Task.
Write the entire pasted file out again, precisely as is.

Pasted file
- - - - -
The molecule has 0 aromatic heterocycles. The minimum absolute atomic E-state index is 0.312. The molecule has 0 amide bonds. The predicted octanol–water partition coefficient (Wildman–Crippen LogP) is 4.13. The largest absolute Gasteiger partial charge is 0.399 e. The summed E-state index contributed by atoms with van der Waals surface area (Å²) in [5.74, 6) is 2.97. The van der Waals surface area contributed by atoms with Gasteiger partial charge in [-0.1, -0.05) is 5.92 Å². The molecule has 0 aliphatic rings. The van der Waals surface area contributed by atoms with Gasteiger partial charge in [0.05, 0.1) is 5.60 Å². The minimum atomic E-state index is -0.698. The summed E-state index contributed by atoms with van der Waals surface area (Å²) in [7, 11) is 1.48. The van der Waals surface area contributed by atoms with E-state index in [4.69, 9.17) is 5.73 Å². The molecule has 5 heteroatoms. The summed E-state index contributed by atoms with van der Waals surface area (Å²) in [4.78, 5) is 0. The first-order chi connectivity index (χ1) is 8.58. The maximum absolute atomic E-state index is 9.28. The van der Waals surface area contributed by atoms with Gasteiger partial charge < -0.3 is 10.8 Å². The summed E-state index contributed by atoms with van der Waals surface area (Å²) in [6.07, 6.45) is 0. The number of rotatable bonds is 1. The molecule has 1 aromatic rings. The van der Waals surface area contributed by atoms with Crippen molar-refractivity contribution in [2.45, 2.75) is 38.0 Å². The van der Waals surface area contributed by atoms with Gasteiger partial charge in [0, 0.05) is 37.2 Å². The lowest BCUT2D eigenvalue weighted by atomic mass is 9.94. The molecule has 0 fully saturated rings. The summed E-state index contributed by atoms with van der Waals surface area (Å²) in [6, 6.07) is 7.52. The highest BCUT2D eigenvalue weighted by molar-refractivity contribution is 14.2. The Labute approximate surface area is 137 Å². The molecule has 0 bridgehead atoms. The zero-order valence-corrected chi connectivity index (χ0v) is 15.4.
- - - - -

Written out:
The molecule has 0 aromatic heterocycles. The minimum absolute atomic E-state index is 0.312. The molecule has 0 amide bonds. The predicted octanol–water partition coefficient (Wildman–Crippen LogP) is 4.13. The largest absolute Gasteiger partial charge is 0.399 e. The summed E-state index contributed by atoms with van der Waals surface area (Å²) in [5.74, 6) is 2.97. The van der Waals surface area contributed by atoms with Gasteiger partial charge in [-0.1, -0.05) is 5.92 Å². The molecule has 0 aliphatic rings. The van der Waals surface area contributed by atoms with Gasteiger partial charge in [0.05, 0.1) is 5.60 Å². The minimum atomic E-state index is -0.698. The summed E-state index contributed by atoms with van der Waals surface area (Å²) in [7, 11) is 1.48. The van der Waals surface area contributed by atoms with E-state index in [4.69, 9.17) is 5.73 Å². The molecule has 5 heteroatoms. The summed E-state index contributed by atoms with van der Waals surface area (Å²) in [4.78, 5) is 0. The first-order chi connectivity index (χ1) is 8.58. The maximum absolute atomic E-state index is 9.28. The van der Waals surface area contributed by atoms with Gasteiger partial charge < -0.3 is 10.8 Å². The summed E-state index contributed by atoms with van der Waals surface area (Å²) in [6.07, 6.45) is 0. The number of rotatable bonds is 1. The molecule has 1 aromatic rings. The van der Waals surface area contributed by atoms with Crippen molar-refractivity contribution in [2.45, 2.75) is 38.0 Å². The van der Waals surface area contributed by atoms with Gasteiger partial charge in [0, 0.05) is 37.2 Å². The lowest BCUT2D eigenvalue weighted by atomic mass is 9.94. The molecule has 0 fully saturated rings. The summed E-state index contributed by atoms with van der Waals surface area (Å²) in [6, 6.07) is 7.52. The highest BCUT2D eigenvalue weighted by molar-refractivity contribution is 14.2. The Labute approximate surface area is 137 Å². The molecule has 0 bridgehead atoms. The zero-order valence-corrected chi connectivity index (χ0v) is 15.4.